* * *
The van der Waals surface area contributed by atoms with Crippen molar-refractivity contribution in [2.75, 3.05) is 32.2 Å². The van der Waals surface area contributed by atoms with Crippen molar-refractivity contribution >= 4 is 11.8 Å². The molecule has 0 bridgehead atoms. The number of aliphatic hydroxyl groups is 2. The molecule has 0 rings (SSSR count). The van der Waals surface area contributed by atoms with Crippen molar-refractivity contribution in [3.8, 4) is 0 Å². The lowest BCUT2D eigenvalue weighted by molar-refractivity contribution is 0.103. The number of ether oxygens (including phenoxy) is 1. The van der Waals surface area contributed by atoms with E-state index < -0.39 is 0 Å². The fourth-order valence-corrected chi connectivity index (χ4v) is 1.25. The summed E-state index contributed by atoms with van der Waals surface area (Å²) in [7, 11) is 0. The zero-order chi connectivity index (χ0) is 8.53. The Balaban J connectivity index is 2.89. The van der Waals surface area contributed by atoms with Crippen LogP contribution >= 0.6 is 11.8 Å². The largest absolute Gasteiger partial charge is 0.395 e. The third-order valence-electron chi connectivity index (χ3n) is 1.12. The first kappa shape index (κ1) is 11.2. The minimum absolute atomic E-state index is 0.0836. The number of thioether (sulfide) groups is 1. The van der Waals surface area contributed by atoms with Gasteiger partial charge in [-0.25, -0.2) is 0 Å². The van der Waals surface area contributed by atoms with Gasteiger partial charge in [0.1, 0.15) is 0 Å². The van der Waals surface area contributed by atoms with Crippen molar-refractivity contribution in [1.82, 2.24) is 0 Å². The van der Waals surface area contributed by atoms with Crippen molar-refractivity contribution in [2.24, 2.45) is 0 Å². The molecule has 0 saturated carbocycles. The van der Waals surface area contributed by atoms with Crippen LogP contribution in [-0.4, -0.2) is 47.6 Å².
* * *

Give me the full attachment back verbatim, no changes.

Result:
The van der Waals surface area contributed by atoms with Crippen molar-refractivity contribution in [2.75, 3.05) is 32.2 Å². The van der Waals surface area contributed by atoms with Crippen molar-refractivity contribution >= 4 is 11.8 Å². The molecule has 0 bridgehead atoms. The number of aliphatic hydroxyl groups is 2. The molecule has 0 rings (SSSR count). The van der Waals surface area contributed by atoms with Crippen molar-refractivity contribution in [3.8, 4) is 0 Å². The lowest BCUT2D eigenvalue weighted by molar-refractivity contribution is 0.103. The number of ether oxygens (including phenoxy) is 1. The van der Waals surface area contributed by atoms with E-state index < -0.39 is 0 Å². The fourth-order valence-corrected chi connectivity index (χ4v) is 1.25. The summed E-state index contributed by atoms with van der Waals surface area (Å²) in [7, 11) is 0. The zero-order chi connectivity index (χ0) is 8.53. The Balaban J connectivity index is 2.89. The van der Waals surface area contributed by atoms with Crippen LogP contribution >= 0.6 is 11.8 Å². The largest absolute Gasteiger partial charge is 0.395 e. The third-order valence-electron chi connectivity index (χ3n) is 1.12. The first kappa shape index (κ1) is 11.2. The minimum absolute atomic E-state index is 0.0836. The number of thioether (sulfide) groups is 1. The van der Waals surface area contributed by atoms with Gasteiger partial charge in [-0.25, -0.2) is 0 Å². The van der Waals surface area contributed by atoms with Gasteiger partial charge in [0.1, 0.15) is 0 Å². The van der Waals surface area contributed by atoms with Crippen molar-refractivity contribution in [1.82, 2.24) is 0 Å². The van der Waals surface area contributed by atoms with Crippen molar-refractivity contribution in [2.24, 2.45) is 0 Å². The molecule has 0 saturated carbocycles. The van der Waals surface area contributed by atoms with Crippen LogP contribution in [-0.4, -0.2) is 47.6 Å².